Three Wound Care Quality Performance Measures Are Now Public: Why It Matters : Advances in Skin & Wound Care

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Three Wound Care Quality Performance Measures Are Now Public: Why It Matters

Fife, Caroline E. MD; Nusgart, Marcia RPh

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doi: 10.1097/01.ASW.0000612640.38504.f3
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Three wound care quality measures are now included on the CMS’ Physician Compare website following a recent update that expanded the quality performance data available.1 We hope this demonstrates an increasing appreciation by CMS of the importance of wound care management.

The CMS launched Physician Compare several years ago to enable patients to make informed decisions when selecting healthcare providers by comparing quality data among physicians. The CMS believes that patients should (and one day, actually will) select institutions and providers on the basis of quality and that the public nature of the data will incentivize clinicians to maximize their performance. In fact, Physician Compare may be one of the best reasons today to participate in quality reporting, because value-driven bonus payments currently are too low to provide incentive.

Although there are many national quality measures available for reporting under the Merit-Based Incentive Payment Program (MIPS),2 the most commonly reported measures are very general (eg, screening for tobacco use). Because wound care is not even recognized as a subspecialty, these most certainly are not wound care specific. Recognizing this, the CMS created Qualified Clinical Data Registries (QCDRs) in 2014. These QCDRs could not only report standard MIPS data, but also develop specialty-specific quality measures to satisfy the reporting requirements of the CMS’ transformational Quality Payment Program (QPP). Nearly every medical specialty launched a QCDR to facilitate MIPS participation and develop quality measures relevant to their patients and practice.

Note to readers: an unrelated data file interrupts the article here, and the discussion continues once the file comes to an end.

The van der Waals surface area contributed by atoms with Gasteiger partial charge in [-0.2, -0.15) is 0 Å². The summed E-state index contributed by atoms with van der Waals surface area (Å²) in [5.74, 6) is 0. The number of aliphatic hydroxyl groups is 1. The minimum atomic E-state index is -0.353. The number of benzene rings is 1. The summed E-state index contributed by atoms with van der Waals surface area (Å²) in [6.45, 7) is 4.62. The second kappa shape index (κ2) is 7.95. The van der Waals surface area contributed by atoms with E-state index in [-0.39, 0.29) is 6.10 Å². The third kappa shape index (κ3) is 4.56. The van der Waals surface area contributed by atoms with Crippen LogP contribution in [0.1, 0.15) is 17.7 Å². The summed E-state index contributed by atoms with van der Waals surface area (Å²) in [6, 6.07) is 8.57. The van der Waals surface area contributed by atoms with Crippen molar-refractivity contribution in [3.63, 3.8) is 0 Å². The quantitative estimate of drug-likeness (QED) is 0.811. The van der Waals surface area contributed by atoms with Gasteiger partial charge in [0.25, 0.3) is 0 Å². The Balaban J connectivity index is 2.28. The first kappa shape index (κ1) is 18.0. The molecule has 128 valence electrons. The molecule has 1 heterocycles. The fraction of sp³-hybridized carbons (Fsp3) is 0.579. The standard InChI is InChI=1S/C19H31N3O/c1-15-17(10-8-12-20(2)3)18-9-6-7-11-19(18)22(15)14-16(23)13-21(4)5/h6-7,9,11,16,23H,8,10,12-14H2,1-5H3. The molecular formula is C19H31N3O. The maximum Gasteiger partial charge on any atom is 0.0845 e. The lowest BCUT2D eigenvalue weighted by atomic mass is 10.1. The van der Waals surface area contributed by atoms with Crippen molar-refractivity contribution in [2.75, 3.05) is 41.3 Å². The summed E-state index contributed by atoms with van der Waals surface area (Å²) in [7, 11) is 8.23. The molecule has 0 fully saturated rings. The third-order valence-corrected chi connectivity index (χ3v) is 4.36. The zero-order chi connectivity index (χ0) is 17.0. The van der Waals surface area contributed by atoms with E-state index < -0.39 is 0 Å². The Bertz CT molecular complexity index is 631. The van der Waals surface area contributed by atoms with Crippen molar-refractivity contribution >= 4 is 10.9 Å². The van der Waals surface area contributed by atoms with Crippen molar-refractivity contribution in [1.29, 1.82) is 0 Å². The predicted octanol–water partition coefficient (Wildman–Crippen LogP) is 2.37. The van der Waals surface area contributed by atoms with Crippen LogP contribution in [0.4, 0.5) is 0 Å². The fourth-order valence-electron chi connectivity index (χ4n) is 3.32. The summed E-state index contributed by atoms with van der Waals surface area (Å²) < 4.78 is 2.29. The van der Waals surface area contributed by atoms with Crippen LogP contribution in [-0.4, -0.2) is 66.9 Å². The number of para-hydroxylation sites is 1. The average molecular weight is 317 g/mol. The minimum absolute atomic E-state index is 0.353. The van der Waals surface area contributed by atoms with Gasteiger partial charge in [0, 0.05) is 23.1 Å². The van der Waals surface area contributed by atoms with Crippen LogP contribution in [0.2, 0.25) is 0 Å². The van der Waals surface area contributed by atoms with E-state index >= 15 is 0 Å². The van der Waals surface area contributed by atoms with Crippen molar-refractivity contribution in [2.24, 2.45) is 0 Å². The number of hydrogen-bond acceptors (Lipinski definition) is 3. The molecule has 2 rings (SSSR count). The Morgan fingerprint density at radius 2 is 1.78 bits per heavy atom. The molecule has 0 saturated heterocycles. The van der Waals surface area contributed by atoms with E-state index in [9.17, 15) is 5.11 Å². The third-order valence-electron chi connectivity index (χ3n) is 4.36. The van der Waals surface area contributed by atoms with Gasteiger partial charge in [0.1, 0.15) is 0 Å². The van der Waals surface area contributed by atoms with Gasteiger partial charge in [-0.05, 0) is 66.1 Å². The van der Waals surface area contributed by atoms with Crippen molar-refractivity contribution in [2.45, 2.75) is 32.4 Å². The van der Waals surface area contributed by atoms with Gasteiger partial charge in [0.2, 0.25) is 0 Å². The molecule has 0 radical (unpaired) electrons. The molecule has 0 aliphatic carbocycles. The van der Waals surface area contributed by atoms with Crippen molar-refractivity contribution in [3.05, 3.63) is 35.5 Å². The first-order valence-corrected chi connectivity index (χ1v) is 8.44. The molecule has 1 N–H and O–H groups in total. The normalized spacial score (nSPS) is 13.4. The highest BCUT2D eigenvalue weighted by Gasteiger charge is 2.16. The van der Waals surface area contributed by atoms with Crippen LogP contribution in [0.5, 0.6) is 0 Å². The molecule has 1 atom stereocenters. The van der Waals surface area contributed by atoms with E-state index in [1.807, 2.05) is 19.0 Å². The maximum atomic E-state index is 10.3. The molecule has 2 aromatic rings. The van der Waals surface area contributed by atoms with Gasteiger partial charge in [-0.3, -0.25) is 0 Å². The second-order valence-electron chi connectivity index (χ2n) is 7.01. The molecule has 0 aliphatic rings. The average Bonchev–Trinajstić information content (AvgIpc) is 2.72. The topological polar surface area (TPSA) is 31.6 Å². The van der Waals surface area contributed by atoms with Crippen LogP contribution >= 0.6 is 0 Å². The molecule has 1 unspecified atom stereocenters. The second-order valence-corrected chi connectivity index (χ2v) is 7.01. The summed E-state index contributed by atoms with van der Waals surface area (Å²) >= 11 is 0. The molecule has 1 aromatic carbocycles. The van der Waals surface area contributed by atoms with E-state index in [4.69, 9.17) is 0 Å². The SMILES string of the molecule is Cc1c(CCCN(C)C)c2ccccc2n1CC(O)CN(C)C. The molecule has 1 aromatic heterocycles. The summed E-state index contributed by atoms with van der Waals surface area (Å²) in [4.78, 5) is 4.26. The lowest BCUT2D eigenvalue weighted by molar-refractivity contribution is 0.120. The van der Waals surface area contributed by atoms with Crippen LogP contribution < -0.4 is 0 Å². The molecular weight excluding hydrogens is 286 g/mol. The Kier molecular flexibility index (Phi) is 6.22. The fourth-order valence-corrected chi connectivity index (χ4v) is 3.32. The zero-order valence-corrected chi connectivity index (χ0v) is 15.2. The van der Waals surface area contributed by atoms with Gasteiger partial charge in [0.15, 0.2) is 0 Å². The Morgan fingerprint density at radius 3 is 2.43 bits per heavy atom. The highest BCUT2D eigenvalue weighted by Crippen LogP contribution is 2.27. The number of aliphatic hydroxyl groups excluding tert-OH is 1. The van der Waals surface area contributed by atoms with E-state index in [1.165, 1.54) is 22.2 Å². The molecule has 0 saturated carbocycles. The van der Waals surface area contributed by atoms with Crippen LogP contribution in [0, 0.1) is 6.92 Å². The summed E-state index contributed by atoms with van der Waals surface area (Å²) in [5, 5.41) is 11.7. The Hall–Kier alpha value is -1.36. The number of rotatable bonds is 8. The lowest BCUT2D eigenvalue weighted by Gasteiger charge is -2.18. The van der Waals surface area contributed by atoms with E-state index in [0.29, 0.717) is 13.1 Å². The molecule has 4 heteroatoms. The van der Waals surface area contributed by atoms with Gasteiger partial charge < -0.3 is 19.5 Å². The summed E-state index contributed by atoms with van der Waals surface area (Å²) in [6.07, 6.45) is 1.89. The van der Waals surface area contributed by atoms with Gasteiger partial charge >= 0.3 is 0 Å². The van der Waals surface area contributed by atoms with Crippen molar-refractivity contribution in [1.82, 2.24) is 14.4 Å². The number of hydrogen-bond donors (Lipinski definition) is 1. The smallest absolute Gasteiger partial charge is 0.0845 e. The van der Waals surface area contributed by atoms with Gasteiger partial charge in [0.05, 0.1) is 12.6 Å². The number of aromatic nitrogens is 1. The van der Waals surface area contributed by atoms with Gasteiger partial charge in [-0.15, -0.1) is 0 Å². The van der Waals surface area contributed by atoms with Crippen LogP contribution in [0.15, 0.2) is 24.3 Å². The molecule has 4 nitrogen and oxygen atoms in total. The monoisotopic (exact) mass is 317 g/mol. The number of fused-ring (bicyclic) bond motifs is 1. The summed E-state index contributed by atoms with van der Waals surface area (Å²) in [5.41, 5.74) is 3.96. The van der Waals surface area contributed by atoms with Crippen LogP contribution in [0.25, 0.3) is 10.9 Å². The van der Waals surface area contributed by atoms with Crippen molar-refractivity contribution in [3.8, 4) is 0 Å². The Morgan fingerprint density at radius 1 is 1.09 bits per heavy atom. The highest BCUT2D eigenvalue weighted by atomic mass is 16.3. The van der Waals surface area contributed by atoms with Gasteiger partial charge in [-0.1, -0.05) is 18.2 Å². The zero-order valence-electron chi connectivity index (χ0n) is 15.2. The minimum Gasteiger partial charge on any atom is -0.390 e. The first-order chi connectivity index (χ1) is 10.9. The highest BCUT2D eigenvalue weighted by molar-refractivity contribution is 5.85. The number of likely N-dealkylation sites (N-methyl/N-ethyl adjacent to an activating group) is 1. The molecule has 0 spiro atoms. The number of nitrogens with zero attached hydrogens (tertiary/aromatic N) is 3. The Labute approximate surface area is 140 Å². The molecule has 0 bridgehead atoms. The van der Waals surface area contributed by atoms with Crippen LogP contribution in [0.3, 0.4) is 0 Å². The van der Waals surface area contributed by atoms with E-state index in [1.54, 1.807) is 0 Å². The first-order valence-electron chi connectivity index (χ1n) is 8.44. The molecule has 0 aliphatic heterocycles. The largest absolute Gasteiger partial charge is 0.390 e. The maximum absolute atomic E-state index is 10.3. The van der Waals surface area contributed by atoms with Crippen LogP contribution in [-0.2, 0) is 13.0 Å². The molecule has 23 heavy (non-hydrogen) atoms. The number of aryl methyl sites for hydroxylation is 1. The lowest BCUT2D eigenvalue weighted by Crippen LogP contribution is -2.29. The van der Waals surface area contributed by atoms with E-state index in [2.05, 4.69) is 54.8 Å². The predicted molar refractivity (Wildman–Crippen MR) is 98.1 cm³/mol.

The CMS agreed (after much proactive advocacy) to allow the Alliance of Wound Care Stakeholders to act in lieu of a specialty society, given its role as a convener of all the clinical associations relevant to wound management. We at the US Wound Registry (USWR) and the Alliance got busy vetting and developing relevant quality measures, and in 2014, the CMS approved 14 of our proposed QCDR measures specific to wound management.

The big news today is that, with the recent update, Physician Compare now includes practitioner performance on a selected number of specialty-specific QCDR measures, several of which are these wound care-specific measures. In fact, of the 150+ QCDR measures reported by more than 40 medical specialties, only 11 were chosen for the 2019 Physician Compare update. Three of these are wound care measures. Seven different specialty organization QCDRs are represented, most contributing only one measure. These are large specialties whose QCDRs receive significant industry funding. However, the USWR had the largest number of measures depicted of any QCDR, despite the absence of a medical specialty or any financial support by industry.

The wound care quality measures now depicted on Physician Compare are:

  1. adequate off-loading of diabetic foot ulcer (DFU) at each treatment visit,